How England's north-south divide was reversed

England's north-south divide between coronavirus cases reversed over the past month. The outbreaks in the north were controlled by Tier 3 rules and lockdown, while the falls in the south spiraled.

London is expected to move into the third tier a week before Christmas today, while the already strict rules in the north will relax later this week.

Official figures show that there are only two parts of the north of England left that are among the hardest hit areas in the country after the list was almost entirely populated by the north and the Midlands a few weeks ago.

Data shows that local lockdown rules appear to be working – and the government's decision to go easy on the south resulted in a devastating surge in infections just a week before Christmas.

Just four days before the old levels went into effect on October 14, 29 of England's 50 most infected councils were in the North West and 16 in the North East and Yorkshire.

But two months later, the tables had turned with the latest data from Public Health England for the seven days ending December 9, which shows that London has the highest number of councils on the list at 14, followed by the South East and East England with 13 councils each.

Health Secretary Matt Hancock will speak in the House of Commons at 3:30 p.m. this afternoon, before a televised briefing is held later, at which he is expected to announce the capital will have to close this week.

The city begins to close bit by bit. Schools are now planning to close before Christmas and Mayor Sadiq Khan says students should stay home until mid-January to stop the virus.

MEPs were warned this morning that there was "exponential growth" in the London boroughs and some of the main commuter areas such as Hertfordshire and Bedfordshire. In the meantime, Kent, who is already in Tier 3, could see restrictions tighten further, with a surge in cases that have not yet fallen.

North-South Divide: The graph above shows the infection rates in England one day before the old animal system came into effect on October 13th (left) and the infection rates across the British nation on December 8th (right).

The above map shows the percentage change in Covid-19 infections up to December 6th. There is a marked reversal in the north of England and the south-west, but an increase in London, the south-east and the east of England

The above map shows the percentage change in Covid-19 infections up to December 6th. There is a marked reversal in the north of England and the south-west, but an increase in London, the south-east and the east of England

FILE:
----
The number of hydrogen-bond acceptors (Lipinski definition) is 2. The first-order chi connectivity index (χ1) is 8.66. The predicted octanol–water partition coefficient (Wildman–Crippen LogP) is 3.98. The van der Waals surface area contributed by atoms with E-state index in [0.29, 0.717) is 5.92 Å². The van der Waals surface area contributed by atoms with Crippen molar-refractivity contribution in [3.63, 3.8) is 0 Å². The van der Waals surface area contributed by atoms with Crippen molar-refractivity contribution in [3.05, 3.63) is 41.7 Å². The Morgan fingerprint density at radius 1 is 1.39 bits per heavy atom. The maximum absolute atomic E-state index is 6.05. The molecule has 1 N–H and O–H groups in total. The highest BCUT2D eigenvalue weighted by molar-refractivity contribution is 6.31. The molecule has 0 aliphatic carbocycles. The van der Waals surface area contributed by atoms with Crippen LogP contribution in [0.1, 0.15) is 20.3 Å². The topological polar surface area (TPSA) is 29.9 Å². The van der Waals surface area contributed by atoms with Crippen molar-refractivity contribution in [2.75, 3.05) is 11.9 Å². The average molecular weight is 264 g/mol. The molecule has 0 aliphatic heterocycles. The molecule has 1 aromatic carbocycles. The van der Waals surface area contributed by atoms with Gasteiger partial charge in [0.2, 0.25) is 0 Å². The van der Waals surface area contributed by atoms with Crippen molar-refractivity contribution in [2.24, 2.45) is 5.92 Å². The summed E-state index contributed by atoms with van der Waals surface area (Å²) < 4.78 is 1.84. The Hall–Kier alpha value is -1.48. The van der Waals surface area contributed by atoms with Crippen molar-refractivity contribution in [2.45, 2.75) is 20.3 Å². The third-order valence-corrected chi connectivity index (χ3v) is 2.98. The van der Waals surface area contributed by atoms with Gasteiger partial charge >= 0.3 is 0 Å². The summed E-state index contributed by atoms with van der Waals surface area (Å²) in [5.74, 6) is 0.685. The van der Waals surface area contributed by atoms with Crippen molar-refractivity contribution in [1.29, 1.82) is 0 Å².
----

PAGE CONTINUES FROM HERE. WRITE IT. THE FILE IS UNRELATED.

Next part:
Top 10 councils with the highest Covid-19 infection rates on October 10th

Top 10 councils with the highest Covid-19 infection rates on December 6th

Nottingham (880.4)

Knowsley (667.5)

Liverpool (635.3)

Burnley (529.7)

Newcastle (490.7)

Manchester (449.3)

Sefton (447.9)

Pendulum (426.7)

West Lancashire (423.4)

St. Helens (420.9)

Swale (633.7)

Medway (613.9)

Basildon (613.8)

Dover (518.9)

Havering (506.3)

Lincoln (486.4)

Maidstone (482.5)

Gravesham (477.8)

Canterbury (469.8)

Ashford (452.2)

Burnley and South Tyneside are the only northern councils left among the worst hit areas. The former hotspots Liverpool, Blackburn with Darwen and Bolton have left the most infected areas.

Covid-19 hospitalizations also show that the second wave has shifted decisively south, with admissions in the east of England, London, the Midlands and the South East increasing compared to December 6, compared to last week. Although they have been falling in the north, recent data from the NHS show they are rising again.

The England outbreak comes after the capital was declared the nation's outbreak hotspot last week with the highest number of infections per 100,000 people.

Greenwich, in the southeast of the city, was the first local council to tell its schools to close four days before the end of the school year. Others should follow today's announcement by the Minister of Health.

London Mayor Sadiq Khan has endorsed the Council's move and said he would like the government to apply the approach across the country.

"The mayor supports early school closings and wants the government to consider closing schools starting Tuesday," his spokesman said. "He wants Monday to be the last day of school."

Official data shows that the London lockdown outbreak – when cases actually increased – was largely due to infections in schools that weren't locked like in March 2020.

There is fear of a “third wave” of infections after Christmas, when up to three households are allowed to mingle between December 23 and 27.

Boris Johnson warned last night that grandparents should consider visiting their families over Christmas, especially since their Covid-19 vaccination could barely take months.

The latest infection data from a week after the end of the second lockdown shows that the most infections have occurred in Kent, Essex and London.

Swale in Kent was the Covid-19 hotspot after registering 633.7 cases per 100,000. It was followed by Medway, also in Kent, at 613.9 and Basildon, at Essex, at 613.8.